The Interpretation of Sex Differences in Social Behavior
Before exploring the theoretical implications of the sex differences reported in quantitative reviews, let us consider the magnitude or size of sex differences. To what extent can sex-difference findings be considered small or large? In this book, labels such as small and large have only occasionally been used to describe magnitude. Such terms were avoided because arriving at such interpretations of sex differences -- whether these differences are expressed in terms of effect sizes or some other metric -- is a matter that demands careful analysis. Judgments about size should not be delivered upon the mere inspection of a sex difference expressed in a particular metric, because meaningful judgments should take into account other known research findings, aspects of research methods, and, if possible, the evaluation of the behavior in the society.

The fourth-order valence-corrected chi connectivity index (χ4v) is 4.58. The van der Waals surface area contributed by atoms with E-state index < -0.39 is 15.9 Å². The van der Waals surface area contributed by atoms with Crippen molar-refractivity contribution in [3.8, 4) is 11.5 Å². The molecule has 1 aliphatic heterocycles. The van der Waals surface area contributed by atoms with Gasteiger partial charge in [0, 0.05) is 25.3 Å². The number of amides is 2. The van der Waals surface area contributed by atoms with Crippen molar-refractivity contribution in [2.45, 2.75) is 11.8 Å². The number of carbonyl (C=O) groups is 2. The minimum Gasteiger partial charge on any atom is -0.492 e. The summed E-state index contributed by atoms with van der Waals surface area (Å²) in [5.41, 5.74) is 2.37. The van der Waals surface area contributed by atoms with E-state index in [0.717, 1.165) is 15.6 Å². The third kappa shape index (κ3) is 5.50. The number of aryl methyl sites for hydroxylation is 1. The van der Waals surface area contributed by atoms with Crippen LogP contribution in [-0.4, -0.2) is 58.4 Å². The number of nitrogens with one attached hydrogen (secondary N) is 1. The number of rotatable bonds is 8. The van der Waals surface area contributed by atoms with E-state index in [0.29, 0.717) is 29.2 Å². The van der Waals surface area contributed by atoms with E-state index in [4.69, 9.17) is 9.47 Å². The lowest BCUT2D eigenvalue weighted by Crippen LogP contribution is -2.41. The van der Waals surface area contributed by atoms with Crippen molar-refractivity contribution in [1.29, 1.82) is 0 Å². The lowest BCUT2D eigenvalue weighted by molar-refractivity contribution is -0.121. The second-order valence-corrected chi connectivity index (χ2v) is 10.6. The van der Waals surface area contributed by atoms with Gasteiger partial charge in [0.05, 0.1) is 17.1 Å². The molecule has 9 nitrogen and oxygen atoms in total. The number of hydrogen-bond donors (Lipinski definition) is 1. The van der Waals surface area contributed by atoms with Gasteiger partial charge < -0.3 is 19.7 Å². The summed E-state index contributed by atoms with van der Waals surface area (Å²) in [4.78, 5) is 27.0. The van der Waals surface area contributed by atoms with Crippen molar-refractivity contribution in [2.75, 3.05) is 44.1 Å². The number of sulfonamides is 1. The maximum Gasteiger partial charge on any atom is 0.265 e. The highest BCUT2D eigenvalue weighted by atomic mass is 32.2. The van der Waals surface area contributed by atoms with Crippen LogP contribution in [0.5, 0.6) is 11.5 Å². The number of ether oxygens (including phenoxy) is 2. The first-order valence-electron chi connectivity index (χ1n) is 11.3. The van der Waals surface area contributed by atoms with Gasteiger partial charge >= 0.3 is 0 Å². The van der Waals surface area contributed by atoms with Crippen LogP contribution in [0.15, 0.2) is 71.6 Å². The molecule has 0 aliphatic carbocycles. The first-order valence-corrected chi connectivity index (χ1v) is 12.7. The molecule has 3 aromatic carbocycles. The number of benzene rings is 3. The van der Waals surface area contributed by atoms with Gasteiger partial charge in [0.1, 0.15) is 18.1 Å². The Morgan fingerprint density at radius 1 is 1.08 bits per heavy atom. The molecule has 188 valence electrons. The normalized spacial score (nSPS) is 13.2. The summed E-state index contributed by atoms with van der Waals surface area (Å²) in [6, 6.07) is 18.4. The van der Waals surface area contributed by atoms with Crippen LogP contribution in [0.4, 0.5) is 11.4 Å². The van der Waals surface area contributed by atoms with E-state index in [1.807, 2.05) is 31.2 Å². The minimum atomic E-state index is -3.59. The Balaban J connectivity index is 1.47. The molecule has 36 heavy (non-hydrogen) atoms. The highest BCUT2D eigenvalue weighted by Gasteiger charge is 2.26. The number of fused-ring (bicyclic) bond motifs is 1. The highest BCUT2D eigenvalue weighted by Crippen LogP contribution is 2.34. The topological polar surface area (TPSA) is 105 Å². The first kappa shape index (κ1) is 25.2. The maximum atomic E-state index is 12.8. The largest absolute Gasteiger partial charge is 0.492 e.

Interpretations of the magnitude of the aggregated sex differences (mean effect sizes) produced by meta-analytic reviews have often been proposed. However, before interpreting aggregated differences, investigators should recall that, as explained in Chapter 1, whether overall sex differences warrant emphasis at all depends on their consistency across studies: Extremely inconsistent findings should be described primarily in terms of interacting conditions that account for the inconsistencies. In addition, interpretations of magnitude are sometimes given to the sex differences reported in individual studies. Yet deciding how large individual findings are involves largely the same issues as deciding how large aggregated findings are. Therefore, this discussion pertains to judging the magnitude of both individual and aggregated findings.